Sunday, July 03, 2011

Friday July 1, 2011:
THE laughing pebbles in the dancing sea
It's Vijayatara's 50th birthday! I've been connecting with her this morning during my opening circle. It's a beautiful fresh, sunny summer’s day. The world feels like it is smiling, but gently.
It's a new moon, a time for new beginnings. I feel sad because there are no more new beginnings for Vijayatara on this earth. Where ever she is on this 110th day since her death, I want to connect. I put out that simple intention and wait.
I am standing by the Compassion shrine. Recently, I have cleared the vicious rambling rose from in front of it. Now ivy climbs over it and in and out of that, another gentler rambling rose winds. Above me, I hear the call of a pigeon; it is coming from the other side of the arch of the shrine
Climbing through I find myself in a wooded glade, stretching bumpily downhill. Above me in the wooded canopy, a white wood pigeon coos. It scirs through the air between the trees in front of me. I follow its fluttering, whispering wing-song down.
The air has the quality of sweet clarity that makes my lungs want to open and breathe deeply, feasting on its freshness. We must be near the sea? I follow the fluttering through the woods, stepping carefully for the way is rough and now descending steeply.
The woods are thinning. The path now runs at the bottom of a deep gorge, its wooded sides rising high above me. Through the trees, I can hear the faint shush of waves on shingle. The sea must be close now.

The path is steep and treacherous. Beneath my feet, small stones shift, becoming more numerous as we descend. Now the trees fall away to low shrubs and on my right, I can hear the babbling of a stream, hastily tumbling over rocks. The sea wind catches my face as the path twists to the left, and there and below me lies a crescent-shaped rocky beach.
The waves sing out. They pounce purposefully upon the shingly beach, seizing, dragging the tumbling pebbles, into the sea, tossing them back onto the shore, creeping closer with each movement of the sea.
I stand on the beach. I am in a small deep cove cut into the land. High crumbling cliffs cup the land side. Behind me, the wood steps down almost to meet the water. The chattering stream, fans out to my right, merging with the oncoming sea in a scatter of rock-pools and shallow channels.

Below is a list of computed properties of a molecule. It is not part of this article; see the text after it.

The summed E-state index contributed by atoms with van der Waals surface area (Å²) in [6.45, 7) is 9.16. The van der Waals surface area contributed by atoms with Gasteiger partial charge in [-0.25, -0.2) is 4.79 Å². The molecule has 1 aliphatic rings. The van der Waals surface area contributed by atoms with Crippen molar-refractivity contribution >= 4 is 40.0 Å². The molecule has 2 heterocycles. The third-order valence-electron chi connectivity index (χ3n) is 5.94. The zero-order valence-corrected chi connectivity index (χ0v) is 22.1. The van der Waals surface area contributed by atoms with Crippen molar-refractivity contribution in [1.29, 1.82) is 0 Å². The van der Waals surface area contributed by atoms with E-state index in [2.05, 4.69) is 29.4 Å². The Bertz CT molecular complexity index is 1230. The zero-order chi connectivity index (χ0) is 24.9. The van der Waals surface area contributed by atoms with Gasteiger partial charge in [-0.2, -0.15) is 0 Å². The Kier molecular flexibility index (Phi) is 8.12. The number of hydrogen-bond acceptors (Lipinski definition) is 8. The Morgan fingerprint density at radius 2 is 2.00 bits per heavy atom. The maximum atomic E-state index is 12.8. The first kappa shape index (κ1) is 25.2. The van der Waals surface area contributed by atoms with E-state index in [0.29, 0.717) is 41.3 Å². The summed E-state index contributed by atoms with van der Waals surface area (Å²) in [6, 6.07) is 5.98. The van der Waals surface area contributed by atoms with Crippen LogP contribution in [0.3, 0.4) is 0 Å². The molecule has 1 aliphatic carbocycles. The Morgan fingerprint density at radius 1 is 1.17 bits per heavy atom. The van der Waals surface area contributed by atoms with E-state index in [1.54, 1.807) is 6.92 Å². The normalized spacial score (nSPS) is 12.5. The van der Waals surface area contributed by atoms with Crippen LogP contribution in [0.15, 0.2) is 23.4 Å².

Out to sea, on the right, a western sun sinks low, the cliff casting shadows on the sea so that it is almost purple. I listen to the mesmeric rhythm of the waves meeting the shore and lose myself in its song. I wait as the sky darkens.
From time to time, the sea snatches bigger rocks. They rumble and roar as they roll about in the surf. It sounds like the sea is laughing and that sometimes; she gives a great belly laugh.
I think about Vijayatara and what she would have done with this day had she still been alive. What would she want for herself, for me, for her partner and her friends and family? She'd want us to be safe, comfortable, fed, and happy. Her practice was the lynch pin to her sanity, her comfort, and the fuel that drove her contribution to life.
The rocks laugh, rolling mirthfully at my feet as the water creeps closer. I don't move. Now that Vijayatara is gone, what can I learn from her not being here that will help me move forward, I think? I listen to the sea and notice the darkening sky, deepening as the sun sinks behind the cliff.
My future is uncertain. There are doors closing. It's up to me to open others. Sometimes, it's such an effort, but if I want to continue to make my mark, to contribute to the world, I have to keep searching, finding, opening and making good my interventions. I wander what will help?
On the horizon, the glimmer of a pale splinter pierces the dusk. A thin delicate moon rises shining and silver above the water. It’s a new moon!
I picture the compassion shrine, adorned with a new moon. I see below the dancing goat, a statue, a Buddha? Tara? I'm not sure, it's not clear and it's also partly hidden by a softly rambling rose and the ivy. There are some other flowers there too.
Then it comes to me! I shall continue to deepen my spiritual practice, that's what I'll do. I’ll use that spiritual practice to strengthen me for the leadership role I seek in London, the two are entirely compatible.
The sea tosses the round rocks; they roll, chuckling deeply at my feet. In the wind I hear Vijayatara laughing. In the pouncing waves I hear her roaring with mirth. In the quiet rolling pebbles I hear her satisfied sigh of sated pleasure.
I bow to the sea and to her, beautiful goddess of the sea, likeOshun, river goddess, ocean dweller or, Yemanya, mermaid, goddess of the sea dwelling in the oceans deep. In the sea’s voice, I hear a thousand goddesses of the water from Africa and elsewhere and they are calling out my name, in Vijayatara’s voice.
So now I know what to do, I'm anxious to get back to do it. I retrace my steps and turning at the point where the path veers sharply right, I look back at the cove. The new moon is rising higher in the sky. Across the curve of its c, a bird feather momentarily lies.
Back in the garden, the compassion shrine is shaded and cool. I touch the Green Man, rock the dancing goat willow statue, and shake the clocking clacking goat bells hanging down in the archway. I know where that crescent moon can be hung, when I source something suitable for the garden. There's a space or two for Tara and or the Buddha too. Yes, this beautiful compassion shrine, made from a much loved and cut down tree, dedicated by VIJAYATARA and myself the day of its felling, yes, this shrine, I will complete, in her honour. Let it motivate my spiritual practice so that I may become the good leader for London that I want to be.

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